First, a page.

The plate was then back-exposed for 20 seconds, face exposed for 60 minutes to hold 1% dots at 133 LPI. The face exposure time of 60 minutes was deemed too long for a capped plate.
The Flexlgiht EPIC 0.067″ plate of example 5 (both the photo-polymer as well as the cap) was doped with 0.1% triphenylphosphine (TPP), a known oxygen scavenger. It was necessary to keep the same level of TPP in both the cap as well as the underlying photopolymer.
The “doped” photopolymer was extruded onto the “doped” cap. The CB mask was laminated on the green cap. The rest of the imaging and processing steps were as described in Example 5. Here, however, the exposure times were dramatically different as shown below:
Back exposure: 3 to 5 seconds
Face exposure: 15 minutes
The above exposure, times were required to hold the same level of detail and a similar floor thickness as the plate from Example 5. Although now the face exposure was deemed acceptable for a capped plate, the back exposure resulted in uneven floor thickness. Thus, the back exposure times were too short to get a consistent floor.
As seen from Example 6, the capped DTP flexo plate met all possible requirements except for the back exposure time, which was too short. To increase the back exposure times it was necessary to use a UV absorbing PET commercially available from DuPont PET called Melinex 943 (500 gage). The rest of the capped plate construction, i.e., the “doped” photopolymer, the “doped” cap, and the CB mask, was identical to the plate from Example 6. The laser imaging and subsequent processing steps (except for the BEX time) were also identical. The UV absorbing PET yielded a reasonable back exposure of 20-25 seconds. The face exposure was still 15 minutes. The floor of the plate was very consistent. Thus, the exposure times and all process conditions were acceptable for a capped DTP plate.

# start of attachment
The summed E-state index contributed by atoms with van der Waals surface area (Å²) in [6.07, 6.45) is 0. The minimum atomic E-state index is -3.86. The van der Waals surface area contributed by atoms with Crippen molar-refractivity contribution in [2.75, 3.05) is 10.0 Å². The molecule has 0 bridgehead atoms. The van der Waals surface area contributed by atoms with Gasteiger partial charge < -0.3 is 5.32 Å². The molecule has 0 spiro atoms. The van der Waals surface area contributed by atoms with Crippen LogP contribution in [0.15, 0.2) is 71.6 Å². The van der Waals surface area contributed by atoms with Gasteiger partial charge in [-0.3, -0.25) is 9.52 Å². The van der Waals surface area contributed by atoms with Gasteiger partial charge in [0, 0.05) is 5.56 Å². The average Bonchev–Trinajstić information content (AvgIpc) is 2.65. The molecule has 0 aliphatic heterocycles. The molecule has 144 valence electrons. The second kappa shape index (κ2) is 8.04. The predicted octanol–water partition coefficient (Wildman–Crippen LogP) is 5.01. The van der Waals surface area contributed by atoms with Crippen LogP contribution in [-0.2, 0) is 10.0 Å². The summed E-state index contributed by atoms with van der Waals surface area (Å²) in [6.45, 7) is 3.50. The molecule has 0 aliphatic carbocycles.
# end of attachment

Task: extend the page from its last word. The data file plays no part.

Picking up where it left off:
Those skilled in the art will appeciate that numerous changes and modifications may be made to the preferred embodiments of the invention and that such changes and modifications may be made without departing from the spirit of the invention. It is therefore intended that the appended claims cover all such equivalent variations as fall within the true spirit and scope of the invention.
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|US8198013 *||May 5, 2010||Jun 12, 2012||E. I. Du Pont De Nemours And Company||Method for preparing a printing form|
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|U.S. Classification||430/302, 430/306, 430/271.1, 430/348, 430/394, 430/281.1, 430/273.1|
|International Classification||G03F7/00, G03F7/029, G03F7/11, G03F7/36, G03F7/095, G03F7/004, G03F1/00, G03F7/38, G03F7/09|
|Cooperative Classification||G03F7/202, G03F7/029, G03F7/091|
|European Classification||G03F7/20A6D4, G03F7/09A, G03F7/029|
|Oct 24, 2007||AS||Assignment|